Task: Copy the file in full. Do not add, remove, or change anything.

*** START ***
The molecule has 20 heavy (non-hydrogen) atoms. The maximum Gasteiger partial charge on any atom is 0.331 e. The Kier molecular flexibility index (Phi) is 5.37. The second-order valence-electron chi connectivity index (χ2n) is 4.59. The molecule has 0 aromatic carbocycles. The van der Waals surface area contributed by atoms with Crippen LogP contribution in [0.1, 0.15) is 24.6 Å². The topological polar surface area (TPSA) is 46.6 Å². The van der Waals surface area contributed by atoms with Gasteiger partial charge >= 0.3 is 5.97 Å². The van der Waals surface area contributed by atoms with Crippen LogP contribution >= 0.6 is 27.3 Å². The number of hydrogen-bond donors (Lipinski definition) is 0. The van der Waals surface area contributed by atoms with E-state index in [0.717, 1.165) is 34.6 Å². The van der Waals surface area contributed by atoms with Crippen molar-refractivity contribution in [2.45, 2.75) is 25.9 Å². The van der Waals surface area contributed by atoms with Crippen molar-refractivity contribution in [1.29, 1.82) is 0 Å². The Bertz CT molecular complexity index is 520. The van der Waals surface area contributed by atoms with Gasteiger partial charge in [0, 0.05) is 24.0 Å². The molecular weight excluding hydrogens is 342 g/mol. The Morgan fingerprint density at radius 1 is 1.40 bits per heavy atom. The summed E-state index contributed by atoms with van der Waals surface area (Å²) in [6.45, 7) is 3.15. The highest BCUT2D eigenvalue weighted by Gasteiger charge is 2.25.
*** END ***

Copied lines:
The molecule has 20 heavy (non-hydrogen) atoms. The maximum Gasteiger partial charge on any atom is 0.331 e. The Kier molecular flexibility index (Phi) is 5.37. The second-order valence-electron chi connectivity index (χ2n) is 4.59. The molecule has 0 aromatic carbocycles. The van der Waals surface area contributed by atoms with Crippen LogP contribution in [0.1, 0.15) is 24.6 Å². The topological polar surface area (TPSA) is 46.6 Å². The van der Waals surface area contributed by atoms with Gasteiger partial charge >= 0.3 is 5.97 Å². The van der Waals surface area contributed by atoms with Crippen LogP contribution >= 0.6 is 27.3 Å². The number of hydrogen-bond donors (Lipinski definition) is 0. The van der Waals surface area contributed by atoms with E-state index in [0.717, 1.165) is 34.6 Å². The van der Waals surface area contributed by atoms with Crippen molar-refractivity contribution in [2.45, 2.75) is 25.9 Å². The van der Waals surface area contributed by atoms with Crippen molar-refractivity contribution in [1.29, 1.82) is 0 Å². The Bertz CT molecular complexity index is 520. The van der Waals surface area contributed by atoms with Gasteiger partial charge in [0, 0.05) is 24.0 Å². The molecular weight excluding hydrogens is 342 g/mol. The Morgan fingerprint density at radius 1 is 1.40 bits per heavy atom. The summed E-state index contributed by atoms with van der Waals surface area (Å²) in [6.45, 7) is 3.15. The highest BCUT2D eigenvalue weighted by Gasteiger charge is 2.25.